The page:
Brilliant to hear that they’ve done so well with the original material - would you mind asking them for their thoughts on doing a child-friendly version - unnecessary or worth considering? It would be particularly fascinating to hear if there’s anything they’d like to be able to say that we haven’t covered yet… :sunny:

They are as many hundred miles as you can imagine ahead of where I was after having mandatory Welsh lessons until the age of ~14. I think I came out of that with about six sentences.

I wouldn’t have thought a version tailored to children would be necessary – they need to say all the same things that we need to say. But I will certainly solicit their opinions for you. Something that are very fond of that isn’t in the course is “mochyn fawr” and “mochyn fach”. Although now I ask Google it seems that should be “mawr” and “bach” respectively, so maybe they’ll say they’d like some more (gentle) insults.

Fantastic - diolch yn fawr iawn i ti… :sunny:

When I spend time thinking about this, I tend to think that the actual content might not be all that different, but that maybe we’d benefit from having some stories wrapped around it somehow…

Great to hear from another home educator, Dave!!

So we have this great tool, SSiW, and all these home ed kids in Wales… hmmmm

Diolch yn fawr, Dave, dw i 'n gobeithio bydd fy mab i joio yr cwrs hefyd.

(Is that an acceptable way to write enjoy? I realise that I’ve only ever heard it and never seen it written :smile: )

It’s how Iestyn does :sunny:

If we can fine tune it, I’m sure we could do more in this direction. We’d be happy to make access available to home educators without a pay-wall if we could figure out the right way to do it.

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Well I’m doing the South Wales course, so Iestyn is my master! :smiley:

I was just talking to a guy today who has received some funding to run science events for hard to reach groups and home ed families fall into that group. I wonder whether there might be some money just lying around somewhere for good folks like you at SSiW to develop a resource for home ed people too.


“Joio” - I think it’s also the way they write it in the Welsh subtitles on “Rownd a Rownd”, so you can get away with it in the north as well, or at least parts of the north.

It’s a thought that often crosses our mind, but we’ve never found any of the pots! So we’re happiest ploughing ahead and developing stuff anyway :sunny:

And you do a really good job. Thanks.

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I asked the girls what they thought and gave them a day to mull it over. They say they’re happy with the course and don’t think there’s a need for a particular version tailored towards children. I mooted your suggestion of adding stories to the lesson, and one thought that would be a distraction, the other had no strong opinion on the subject.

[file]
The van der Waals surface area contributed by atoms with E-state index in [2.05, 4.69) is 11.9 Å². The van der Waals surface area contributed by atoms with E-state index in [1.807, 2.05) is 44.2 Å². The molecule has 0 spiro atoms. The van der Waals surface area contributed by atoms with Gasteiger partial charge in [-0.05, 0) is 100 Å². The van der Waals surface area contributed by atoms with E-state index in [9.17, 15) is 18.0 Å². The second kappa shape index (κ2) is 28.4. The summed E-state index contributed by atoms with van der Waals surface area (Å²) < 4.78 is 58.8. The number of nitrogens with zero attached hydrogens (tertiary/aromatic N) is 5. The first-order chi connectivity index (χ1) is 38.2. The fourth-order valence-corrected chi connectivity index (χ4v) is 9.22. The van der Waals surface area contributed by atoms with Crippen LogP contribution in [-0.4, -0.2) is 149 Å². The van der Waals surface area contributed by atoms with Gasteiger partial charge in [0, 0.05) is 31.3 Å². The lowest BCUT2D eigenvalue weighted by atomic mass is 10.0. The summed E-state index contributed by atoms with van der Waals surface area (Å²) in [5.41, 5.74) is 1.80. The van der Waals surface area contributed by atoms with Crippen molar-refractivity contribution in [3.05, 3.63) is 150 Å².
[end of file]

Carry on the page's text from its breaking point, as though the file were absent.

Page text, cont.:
They did say they’d tried to come up with good suggestions but had been unable to. I reassured them that “it doesn’t need to be altered for children” is as useful an opinion as “do [x] for children”.

Obviously children vary and others will likely hold contrary positions. I would expect younger children to be more likely to want a different approach, but that’s just a guess really.

We did initially start SSIW a couple of years ago and didn’t get very far, but I think that was more an effect of the way we were trying to do it rather than an artefact of their ages at the time.


That’s hugely interesting input, Dave, diolch yn fawr iawn i ti - please tell the girls that I’m very grateful to them for thinking so carefully about it, and that their opinion is extremely helpful to me :thumbsup: :star2:

My friend in Cwm Gwendraeth, you may know Staci, sends her daughter to school just 2 days a week. Her son also goes to Meithrin I presume for a couple of days,or mornings a week as well. They pick up Welsh that way. I understand perfectly if you don’t want them to go at all, but for other SSIWers there are often more options than we think. I’m not saying that she didn’t have to do a whole load of negotiations first, and renegotiaions later on, because she did.

Ah, just found this thread - very interesting!
How is everyone getting on with SSIW with their children?

I’ve only just come to this thread too (and my kids are now all grown up and gone away). But just thought I’d share a comment from an old school friend of mine, who studied acting at the Royal College in Cardiff almost 30 years ago. He now works as a website developer, having never really managed to establish a dramatic career (despite being a damn fine actor). He said that the people who were on the course with him who had learned Welsh during their time in Cardiff had never been out of work as actors in the years since they’d finished their course. Food for thought?